I had applied for unemployment, and I did receive some.  But then there was a hearing, because I had been fired.  Henry’s wanted to deny my claim.  I didn’t go to the hearing.  I received four weeks of 138 dollar payments, and then had to pay back about two or three hundred dollars.
We were hurting for money, and I was looking for work…but I don’t think I was looking very hard.  I don’t know what happened.  But we did call our bishop from church, and he hooked us up with the storehouse, so that we were able to get food.
I didn’t have to do anything when I went there, but of course I felt obligated.  I would help out for a few hours, packing up other orders, helping load a truck, and things like that. After that I load up my own order in the car, about half a dozen paper bags full of groceries and staples.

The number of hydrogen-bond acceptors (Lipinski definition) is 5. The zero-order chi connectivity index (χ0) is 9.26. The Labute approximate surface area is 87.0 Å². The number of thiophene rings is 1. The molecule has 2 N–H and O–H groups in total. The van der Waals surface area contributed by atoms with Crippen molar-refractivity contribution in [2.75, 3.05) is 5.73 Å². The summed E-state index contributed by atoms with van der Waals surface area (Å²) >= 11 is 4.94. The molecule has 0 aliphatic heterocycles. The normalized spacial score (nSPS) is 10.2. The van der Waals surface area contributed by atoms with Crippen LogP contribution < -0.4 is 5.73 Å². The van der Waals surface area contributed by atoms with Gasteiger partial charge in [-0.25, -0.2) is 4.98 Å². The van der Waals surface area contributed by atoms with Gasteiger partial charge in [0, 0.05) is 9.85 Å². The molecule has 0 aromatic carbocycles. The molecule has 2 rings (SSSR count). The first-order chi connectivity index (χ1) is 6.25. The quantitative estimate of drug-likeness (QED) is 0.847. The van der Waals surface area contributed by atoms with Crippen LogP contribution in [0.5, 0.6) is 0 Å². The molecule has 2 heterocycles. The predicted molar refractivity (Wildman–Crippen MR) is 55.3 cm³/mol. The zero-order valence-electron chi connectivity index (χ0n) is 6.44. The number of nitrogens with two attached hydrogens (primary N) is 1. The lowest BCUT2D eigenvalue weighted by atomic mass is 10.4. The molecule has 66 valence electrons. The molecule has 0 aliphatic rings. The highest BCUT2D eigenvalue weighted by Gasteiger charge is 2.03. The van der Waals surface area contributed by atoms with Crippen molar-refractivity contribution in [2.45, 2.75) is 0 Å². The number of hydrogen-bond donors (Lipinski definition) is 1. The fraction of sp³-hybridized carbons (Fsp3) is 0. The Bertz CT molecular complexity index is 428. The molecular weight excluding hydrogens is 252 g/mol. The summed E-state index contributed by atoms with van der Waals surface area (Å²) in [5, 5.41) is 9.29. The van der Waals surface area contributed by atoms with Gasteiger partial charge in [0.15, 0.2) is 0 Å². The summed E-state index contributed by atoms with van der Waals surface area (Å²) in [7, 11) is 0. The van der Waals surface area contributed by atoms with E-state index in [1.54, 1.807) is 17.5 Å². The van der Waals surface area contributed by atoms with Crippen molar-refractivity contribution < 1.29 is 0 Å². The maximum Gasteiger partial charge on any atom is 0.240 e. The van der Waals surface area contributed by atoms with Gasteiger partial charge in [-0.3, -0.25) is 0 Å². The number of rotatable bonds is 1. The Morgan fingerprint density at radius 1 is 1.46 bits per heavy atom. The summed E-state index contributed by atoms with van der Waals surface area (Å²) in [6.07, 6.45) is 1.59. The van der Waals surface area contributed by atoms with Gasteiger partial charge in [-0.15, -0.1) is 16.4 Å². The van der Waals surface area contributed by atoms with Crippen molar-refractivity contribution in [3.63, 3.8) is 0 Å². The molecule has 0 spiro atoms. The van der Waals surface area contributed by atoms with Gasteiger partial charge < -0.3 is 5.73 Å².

It was into November, and still no work.  I talked to people I knew–no leads.  Well, I had done pizza before, I can do it again, I thought.  While we lived in Jennings, we would frequent Florissant because that’s where my parents lived, and I could mooch a few things from them.  On Lindbergh there was a Domino’s–but I had done that before, so why would I want to do that again?  Across the street was a Pizza Hut and also a small chain place called E’s Pizza.
The manager at Pizza Hut was almost hostile.  “Sorry, not hiring right now.”  He brusquely turned away to other matters.
At E’s, I asked for an application and got one.  Okay, that’s a start.  I was hopeful.  I turned it in a few days later.  I let it go a couple of days, then called, asking for the manager.  He’s not in.  Click.  Fuck me.  I’ll try again tomorrow.